5 Tips for Zero Waste Week #ZeroWasteWeek

What is Zero Waste Week?

Zero Waste Week is a campaign started in 2008 by Rachelle Strauss and is held from Sept 3-7th.

Zero Waste Week is a grassroots campaign raising awareness of the environmental impact of waste and empowering participants to reduce waste.

What am I doing this year for Zero Waste Week?

For Zero Waste Week this year, I am trying to incorporate small but impactful changes into my family’s lifestyle. Rome was not built in a week, but the first bricks can be laid. I am also sharing daily tips in my facebook group which is where you can get first access.

Without further ado, here are my first 5 tips for Zero Waste Week. I shall do another round up later this week.

ZERO WASTE WEEK TIP 1: Marry your phone!

It seems the norm these days to change our smartphones in sync with the change in the season or the launch of a new phone, whichever happens earlier! Have we thought about where our phones go to die? What happens to our constant trusted companion after we transfer all our loyalty to the younger, faster, prettier version of our old love who we held so dearly in our palms?

Electronic waste is a huge problem and in the name of ‘keeping up with the latest technology’ we change our phones and other gadgets as quickly as the companies dish them out. Also, I sadly suspect our equipment are built to have a short life span these days. Let us try to hold on to our phones as much as possible, shall we?


Zero Waste Week tips

Did you know Bengaluru might run out of drinking water soon if some drastic steps aren’t taken? I have been contemplating what I can do at a personal level, though I believe changes like rainwater harvesting, conservation of forests around the area, cleaning of lakes and much more needs to be done for any real impact. But, using less water can be a first step.

There are products out there in the market which can reduce the flow of your shower in order to reduce water wastage. There are products to time your showers. It is a matter of personal choice if you prefer a shower, but a easier solution to use less water during a bath would be to use a bucket just like we traditionally used to in India.

So much simpler. So less water.

And while you are at it, place a mug or a glass on your washbasin. Use it while brushing your teeth or washing your face.


You buy colourful shiny sheets of paper, wrap them with great care, put a ribbon on it, place it inside a beautiful gift bag and top it up with coloured tissue paper. Wow! What a visual treat!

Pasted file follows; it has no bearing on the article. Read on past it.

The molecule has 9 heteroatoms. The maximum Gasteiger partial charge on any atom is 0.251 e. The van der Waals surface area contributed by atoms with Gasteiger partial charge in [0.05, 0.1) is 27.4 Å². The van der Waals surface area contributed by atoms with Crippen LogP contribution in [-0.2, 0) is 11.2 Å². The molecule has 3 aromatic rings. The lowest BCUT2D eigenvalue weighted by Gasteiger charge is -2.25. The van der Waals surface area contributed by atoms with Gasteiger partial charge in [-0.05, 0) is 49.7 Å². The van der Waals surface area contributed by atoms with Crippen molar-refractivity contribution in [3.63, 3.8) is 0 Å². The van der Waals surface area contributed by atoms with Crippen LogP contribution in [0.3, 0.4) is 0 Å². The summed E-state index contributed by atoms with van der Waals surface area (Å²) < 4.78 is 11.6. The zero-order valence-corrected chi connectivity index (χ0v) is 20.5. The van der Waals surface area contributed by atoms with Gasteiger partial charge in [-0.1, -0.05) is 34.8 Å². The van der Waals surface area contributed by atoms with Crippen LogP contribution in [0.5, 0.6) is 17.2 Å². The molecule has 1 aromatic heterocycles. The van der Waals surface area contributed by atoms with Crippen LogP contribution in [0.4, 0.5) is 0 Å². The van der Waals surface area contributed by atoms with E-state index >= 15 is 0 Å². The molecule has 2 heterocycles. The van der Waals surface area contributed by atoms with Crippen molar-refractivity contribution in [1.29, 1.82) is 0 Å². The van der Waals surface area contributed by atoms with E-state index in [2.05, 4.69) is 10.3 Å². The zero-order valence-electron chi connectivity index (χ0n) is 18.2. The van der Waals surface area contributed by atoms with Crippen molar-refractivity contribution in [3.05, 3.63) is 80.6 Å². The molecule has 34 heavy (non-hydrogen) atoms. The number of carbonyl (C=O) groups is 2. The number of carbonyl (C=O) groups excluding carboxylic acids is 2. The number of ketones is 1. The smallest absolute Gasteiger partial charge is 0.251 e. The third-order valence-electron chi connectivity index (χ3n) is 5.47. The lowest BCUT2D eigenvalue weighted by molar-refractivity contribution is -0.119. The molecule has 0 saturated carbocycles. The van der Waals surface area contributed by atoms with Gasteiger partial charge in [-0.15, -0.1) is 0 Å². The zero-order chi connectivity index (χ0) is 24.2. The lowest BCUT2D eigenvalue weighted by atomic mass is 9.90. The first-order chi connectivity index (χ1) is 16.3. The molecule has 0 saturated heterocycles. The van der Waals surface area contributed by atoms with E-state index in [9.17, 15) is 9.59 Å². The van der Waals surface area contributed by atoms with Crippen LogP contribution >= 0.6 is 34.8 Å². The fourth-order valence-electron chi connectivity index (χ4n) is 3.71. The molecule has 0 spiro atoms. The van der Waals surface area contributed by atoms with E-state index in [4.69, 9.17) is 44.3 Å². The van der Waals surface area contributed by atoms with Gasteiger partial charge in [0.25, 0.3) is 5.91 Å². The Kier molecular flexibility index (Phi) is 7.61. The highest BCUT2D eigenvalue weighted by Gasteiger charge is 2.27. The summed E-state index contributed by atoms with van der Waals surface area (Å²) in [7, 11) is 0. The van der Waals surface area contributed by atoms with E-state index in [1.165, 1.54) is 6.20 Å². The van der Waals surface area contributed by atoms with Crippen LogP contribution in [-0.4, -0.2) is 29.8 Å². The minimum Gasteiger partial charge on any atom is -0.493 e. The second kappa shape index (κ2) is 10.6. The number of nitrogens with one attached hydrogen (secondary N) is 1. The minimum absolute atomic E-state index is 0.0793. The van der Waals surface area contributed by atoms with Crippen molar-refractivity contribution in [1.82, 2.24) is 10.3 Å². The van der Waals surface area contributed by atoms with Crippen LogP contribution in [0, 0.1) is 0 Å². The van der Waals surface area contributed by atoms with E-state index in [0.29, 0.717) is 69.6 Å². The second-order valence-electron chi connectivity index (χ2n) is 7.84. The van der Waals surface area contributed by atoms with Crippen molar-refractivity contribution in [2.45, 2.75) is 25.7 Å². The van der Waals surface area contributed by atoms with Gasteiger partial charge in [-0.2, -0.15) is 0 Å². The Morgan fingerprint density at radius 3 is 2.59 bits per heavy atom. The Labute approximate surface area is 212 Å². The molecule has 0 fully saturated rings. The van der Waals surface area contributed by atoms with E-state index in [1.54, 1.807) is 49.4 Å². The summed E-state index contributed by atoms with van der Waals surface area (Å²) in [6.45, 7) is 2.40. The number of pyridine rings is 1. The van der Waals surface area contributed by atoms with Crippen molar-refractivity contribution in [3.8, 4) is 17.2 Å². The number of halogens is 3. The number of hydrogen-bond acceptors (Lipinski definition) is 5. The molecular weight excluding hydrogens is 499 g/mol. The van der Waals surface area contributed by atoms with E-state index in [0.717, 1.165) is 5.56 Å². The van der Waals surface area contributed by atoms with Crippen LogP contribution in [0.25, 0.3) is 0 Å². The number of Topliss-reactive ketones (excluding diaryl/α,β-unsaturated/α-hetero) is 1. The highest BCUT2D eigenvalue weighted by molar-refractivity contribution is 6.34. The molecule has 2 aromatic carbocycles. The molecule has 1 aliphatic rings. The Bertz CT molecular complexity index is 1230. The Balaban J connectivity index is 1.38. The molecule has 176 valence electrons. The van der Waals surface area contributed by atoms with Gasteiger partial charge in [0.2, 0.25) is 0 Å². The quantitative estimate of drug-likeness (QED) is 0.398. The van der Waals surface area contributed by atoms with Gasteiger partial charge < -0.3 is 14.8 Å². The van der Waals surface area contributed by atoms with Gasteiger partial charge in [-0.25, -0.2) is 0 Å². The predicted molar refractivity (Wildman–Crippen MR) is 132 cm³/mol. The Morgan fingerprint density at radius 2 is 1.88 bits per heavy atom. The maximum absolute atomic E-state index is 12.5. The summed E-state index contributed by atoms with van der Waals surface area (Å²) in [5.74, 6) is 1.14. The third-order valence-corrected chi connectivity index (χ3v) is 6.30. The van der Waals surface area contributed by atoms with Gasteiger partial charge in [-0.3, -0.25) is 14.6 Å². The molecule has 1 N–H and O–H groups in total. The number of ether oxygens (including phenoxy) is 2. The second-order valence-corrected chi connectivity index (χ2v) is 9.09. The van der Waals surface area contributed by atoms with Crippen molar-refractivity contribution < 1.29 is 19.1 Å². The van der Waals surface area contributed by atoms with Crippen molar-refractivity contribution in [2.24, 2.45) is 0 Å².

Our gift wraps though pretty, their usefulness is momentary. Once the gift is opened, the wrap is crudely discarded. (unless you are one of those who are able to open gift wraps with that extra bit of effort so that it doesn’t tear and preserve it for later use. Even then many gift wraps develop creases after the first use). So, essentially it is single use, and many of the gift wrap paper contain plastic for that glossy effect.

There are other options out there if we do explore it.

1. Newspapers: Not that pretty, you think? Why not get the kids put their palm prints in different colours on them or go artist yourself!

2. Skip the wrapping: present in bags(paper or cloth) which the person can reuse.

3. Furoshiki:


It is a Japanese form of gift wrapping with cloth. I used a material which has been lying around my house for 4 years now to wrap a book recently. Would you be interested in a simple Furoshiki video tutorial?


Our grandmothers oiled their hair and skin: Coconut, gingelly or castor oil.

They used homemade natural concoctions for their hair and skin: Shikakai, Kasturi Manjal(wild turmeric), Kadla Maav(homemade gram flour), Yogurt, Cream of milk.

The result was glowing skin, hair that grey’s late or a charming full head of white hair with soft grandmama skin.

Chemical free, no plastic bottles and not harmful to the water of the planet as well.

What more do we want?


Zero Waste Week tips

Diapers are a boon to new parents. They make it a little bit easier for the overextended parents. But, whether they are completely safe for the baby is debatable. A diaper takes 500 years to decompose when exposed to sunlight and air(which they do not get in a landfill), but no one knows how long exactly it takes to decompose yet!

Cloth diapering can be messy, to say the least. But, currently there are a different types of modern cloth diapers that will keep the pee and poo in and is gentle on the baby’s skin too.

You will be saving a ton of money and resources. Overall, you need 12 to 15 reusable cloth diapers, if well-maintained as compared to the approximate 4368 diapers that you will go through if you diaper your kid for around two years!

However, I have found the learning curve to be a bit steep and Cloth Diapering India can help.

Also, coming your way tomorrow on the blog, inspiration for cloth diapering in sun, rain or even floods!

Would love to hear from you about your efforts in trying to reduce waste. Did any of my ideas inspire you?

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